Nuclear medicine tools could be beneficial in the fight against several human cancers

In the fight against cancer, nuclear medicine may be one of the best tools in a physician's arsenal. Silvia Jurisson, a researcher at the University of Missouri, continues to develop breakthrough nuclear materials and methods used in the detection and treatment of cancer. She and her interdisciplinary team recently received a U.S. patent for a new delivery method that uses nuclear isotopes to help target, diagnose and treat cancer. The patented method, highlighting Jurisson's more than 30 years of research work, could prove invaluable in battling prostate, pancreatic, breast and small-cell cancers in the body.

"In , radiotracers are isotopes that, in extremely low concentrations, can be used to image and treat cancer," said Jurisson, professor of chemistry and radiology in the College of Arts and Science and a research investigator with MU Research Reactor (MURR). "They provide the delivery vehicles necessary to get treatments into the nooks and crannies of the body where cancer cells usually hide."

Jurisson and her team used three components to create the new delivery method for the peptides and medicine needed to diagnose and treat cancer. Arsenic 72, an imaging and diagnostic isotope, or Arsenic 77, a radiotherapeutic isotope, were attached to trithiol, a stable radioisotope. Trithiol then can be combined with medicine or diagnostic molecules. When the isotope complex is injected, it effectively "seeks out" and binds with , delivering the proper medicine.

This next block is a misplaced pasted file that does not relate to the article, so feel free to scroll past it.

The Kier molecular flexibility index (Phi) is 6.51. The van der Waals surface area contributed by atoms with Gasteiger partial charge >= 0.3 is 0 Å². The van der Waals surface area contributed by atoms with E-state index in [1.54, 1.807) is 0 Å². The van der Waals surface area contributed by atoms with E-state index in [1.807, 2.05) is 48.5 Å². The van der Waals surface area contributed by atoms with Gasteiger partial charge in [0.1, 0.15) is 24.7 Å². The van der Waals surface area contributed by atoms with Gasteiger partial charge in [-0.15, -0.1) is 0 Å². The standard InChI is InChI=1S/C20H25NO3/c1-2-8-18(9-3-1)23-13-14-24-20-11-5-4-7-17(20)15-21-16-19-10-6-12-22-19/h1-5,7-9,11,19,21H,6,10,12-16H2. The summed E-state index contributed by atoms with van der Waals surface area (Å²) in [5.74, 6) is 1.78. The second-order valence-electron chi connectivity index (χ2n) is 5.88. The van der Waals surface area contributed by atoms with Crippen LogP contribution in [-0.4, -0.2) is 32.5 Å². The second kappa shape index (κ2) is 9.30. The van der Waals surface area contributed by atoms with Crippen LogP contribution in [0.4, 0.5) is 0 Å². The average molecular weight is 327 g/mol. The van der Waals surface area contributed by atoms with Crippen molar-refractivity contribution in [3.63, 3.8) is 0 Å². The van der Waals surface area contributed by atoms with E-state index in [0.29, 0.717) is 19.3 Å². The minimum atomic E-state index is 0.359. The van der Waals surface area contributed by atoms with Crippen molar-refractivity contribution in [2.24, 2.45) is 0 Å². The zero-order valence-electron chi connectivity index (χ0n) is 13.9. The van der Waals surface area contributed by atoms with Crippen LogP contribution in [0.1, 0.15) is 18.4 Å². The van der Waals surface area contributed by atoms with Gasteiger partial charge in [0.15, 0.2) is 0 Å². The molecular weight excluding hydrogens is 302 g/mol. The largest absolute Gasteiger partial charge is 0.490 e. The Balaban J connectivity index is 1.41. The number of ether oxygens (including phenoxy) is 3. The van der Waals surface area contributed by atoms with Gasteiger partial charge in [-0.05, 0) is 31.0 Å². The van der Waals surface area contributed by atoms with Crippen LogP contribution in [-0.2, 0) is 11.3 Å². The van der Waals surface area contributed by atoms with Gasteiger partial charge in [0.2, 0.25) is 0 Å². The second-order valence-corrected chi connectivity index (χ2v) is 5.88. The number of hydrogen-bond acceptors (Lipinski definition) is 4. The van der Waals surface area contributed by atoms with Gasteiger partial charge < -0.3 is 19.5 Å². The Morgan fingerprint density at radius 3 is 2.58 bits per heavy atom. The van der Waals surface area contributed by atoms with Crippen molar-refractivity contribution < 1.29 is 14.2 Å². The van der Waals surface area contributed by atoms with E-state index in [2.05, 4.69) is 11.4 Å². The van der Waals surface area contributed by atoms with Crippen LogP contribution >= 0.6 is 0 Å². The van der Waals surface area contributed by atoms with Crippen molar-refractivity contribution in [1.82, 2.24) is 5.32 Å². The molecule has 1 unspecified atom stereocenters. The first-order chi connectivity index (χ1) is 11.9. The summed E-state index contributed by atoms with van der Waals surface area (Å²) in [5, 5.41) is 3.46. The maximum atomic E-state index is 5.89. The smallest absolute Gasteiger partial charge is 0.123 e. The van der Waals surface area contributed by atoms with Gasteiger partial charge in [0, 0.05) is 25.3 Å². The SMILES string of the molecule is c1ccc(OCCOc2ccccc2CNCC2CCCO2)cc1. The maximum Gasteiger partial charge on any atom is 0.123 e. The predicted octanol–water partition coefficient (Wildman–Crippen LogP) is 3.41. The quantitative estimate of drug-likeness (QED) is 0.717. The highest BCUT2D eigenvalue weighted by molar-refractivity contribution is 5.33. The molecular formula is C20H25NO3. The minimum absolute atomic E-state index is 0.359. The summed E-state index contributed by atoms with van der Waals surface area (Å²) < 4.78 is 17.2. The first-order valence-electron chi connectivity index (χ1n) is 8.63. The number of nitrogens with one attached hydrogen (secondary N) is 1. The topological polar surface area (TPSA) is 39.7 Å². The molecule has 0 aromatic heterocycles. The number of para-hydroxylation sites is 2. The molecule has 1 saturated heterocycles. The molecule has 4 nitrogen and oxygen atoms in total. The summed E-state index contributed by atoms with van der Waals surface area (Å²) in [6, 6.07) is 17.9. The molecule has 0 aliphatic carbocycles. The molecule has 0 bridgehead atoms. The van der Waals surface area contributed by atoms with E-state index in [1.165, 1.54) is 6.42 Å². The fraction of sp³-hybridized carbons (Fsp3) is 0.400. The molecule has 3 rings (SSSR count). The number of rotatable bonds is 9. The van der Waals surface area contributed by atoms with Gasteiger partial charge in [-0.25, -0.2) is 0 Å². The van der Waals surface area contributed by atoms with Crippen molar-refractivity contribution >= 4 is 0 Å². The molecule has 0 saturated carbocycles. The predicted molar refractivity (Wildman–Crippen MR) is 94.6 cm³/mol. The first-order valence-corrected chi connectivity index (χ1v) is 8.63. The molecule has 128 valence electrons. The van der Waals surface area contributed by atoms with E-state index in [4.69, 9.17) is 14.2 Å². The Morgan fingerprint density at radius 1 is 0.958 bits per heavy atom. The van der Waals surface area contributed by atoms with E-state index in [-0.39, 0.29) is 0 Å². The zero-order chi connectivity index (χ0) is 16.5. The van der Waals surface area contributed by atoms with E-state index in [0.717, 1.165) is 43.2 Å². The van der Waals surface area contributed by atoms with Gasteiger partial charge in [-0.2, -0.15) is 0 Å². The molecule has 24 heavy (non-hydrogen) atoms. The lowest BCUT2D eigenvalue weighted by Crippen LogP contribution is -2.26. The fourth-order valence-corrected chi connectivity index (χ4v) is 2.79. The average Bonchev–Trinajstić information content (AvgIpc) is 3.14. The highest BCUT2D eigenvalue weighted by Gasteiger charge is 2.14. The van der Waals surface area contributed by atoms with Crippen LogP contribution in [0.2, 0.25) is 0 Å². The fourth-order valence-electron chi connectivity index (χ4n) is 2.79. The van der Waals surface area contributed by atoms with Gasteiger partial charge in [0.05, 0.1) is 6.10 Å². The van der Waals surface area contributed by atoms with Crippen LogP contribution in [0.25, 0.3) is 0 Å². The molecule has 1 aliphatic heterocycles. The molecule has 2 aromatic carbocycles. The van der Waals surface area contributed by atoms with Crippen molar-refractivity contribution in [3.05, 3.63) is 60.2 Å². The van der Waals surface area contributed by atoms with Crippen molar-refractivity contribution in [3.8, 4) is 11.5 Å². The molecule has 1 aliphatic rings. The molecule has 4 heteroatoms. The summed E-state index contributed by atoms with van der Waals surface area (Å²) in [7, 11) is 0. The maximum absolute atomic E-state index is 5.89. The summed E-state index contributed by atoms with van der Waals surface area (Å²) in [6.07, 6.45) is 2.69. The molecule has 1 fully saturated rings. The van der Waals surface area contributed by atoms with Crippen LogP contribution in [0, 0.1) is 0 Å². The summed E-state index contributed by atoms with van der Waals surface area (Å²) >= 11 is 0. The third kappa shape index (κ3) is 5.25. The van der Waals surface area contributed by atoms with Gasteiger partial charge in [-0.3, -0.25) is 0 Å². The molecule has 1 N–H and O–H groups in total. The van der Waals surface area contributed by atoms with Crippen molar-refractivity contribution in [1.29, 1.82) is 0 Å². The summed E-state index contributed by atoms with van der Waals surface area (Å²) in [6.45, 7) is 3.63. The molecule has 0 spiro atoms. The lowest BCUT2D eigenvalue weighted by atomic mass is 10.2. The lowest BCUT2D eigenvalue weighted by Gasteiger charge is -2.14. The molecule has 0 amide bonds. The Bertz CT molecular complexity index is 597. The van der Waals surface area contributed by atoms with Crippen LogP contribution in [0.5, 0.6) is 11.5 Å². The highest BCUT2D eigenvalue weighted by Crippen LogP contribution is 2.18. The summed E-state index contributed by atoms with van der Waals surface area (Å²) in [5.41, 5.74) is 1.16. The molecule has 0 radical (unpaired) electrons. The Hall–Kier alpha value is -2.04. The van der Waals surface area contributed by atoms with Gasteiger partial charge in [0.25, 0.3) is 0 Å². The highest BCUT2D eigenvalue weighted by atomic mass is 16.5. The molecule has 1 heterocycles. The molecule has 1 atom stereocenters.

"Trithiol is shaped a bit like a claw where the 'fingers' bind with arsenic and the peptides or antibodies linked to the trithiol carry it to the cancer cell," Jurisson said. "Our lab worked out the basic chemistry and developed a way to bind arsenic with the trithiol. The next steps are to test the peptide linked arsenic trithiol complex in mice to make sure the is sound."

The early-stage results of this research are promising. If additional studies, including in vivo studies in mice, are successful within the next several years, then working with physicians at MU will be warranted.

Jurisson's work also highlights the collaborations that are possible at the university. Working with medical and veterinary scientists at MU, as well as scientists at MURR, the team is helping to develop the next generation of nuclear doctoral and graduate students. Anthony J. DeGraffenreid, a recent doctoral graduate from MU and co-author on the patent, now is working as a postdoctoral research assistant at Brookhaven National Laboratory, Jurisson said.

The patent, "Radioisotope Trithiol Complexes," was issued on Oct. 8, 2015. The research team also included Alan Ketring, associate director of the MURR Radiopharmaceutical Research and Development Program, and Cathy Cutler, a research professor formerly with the MURR Radiopharmaceutical Research and Development Program and an adjunct professor with the MU Department of Bioengineering.


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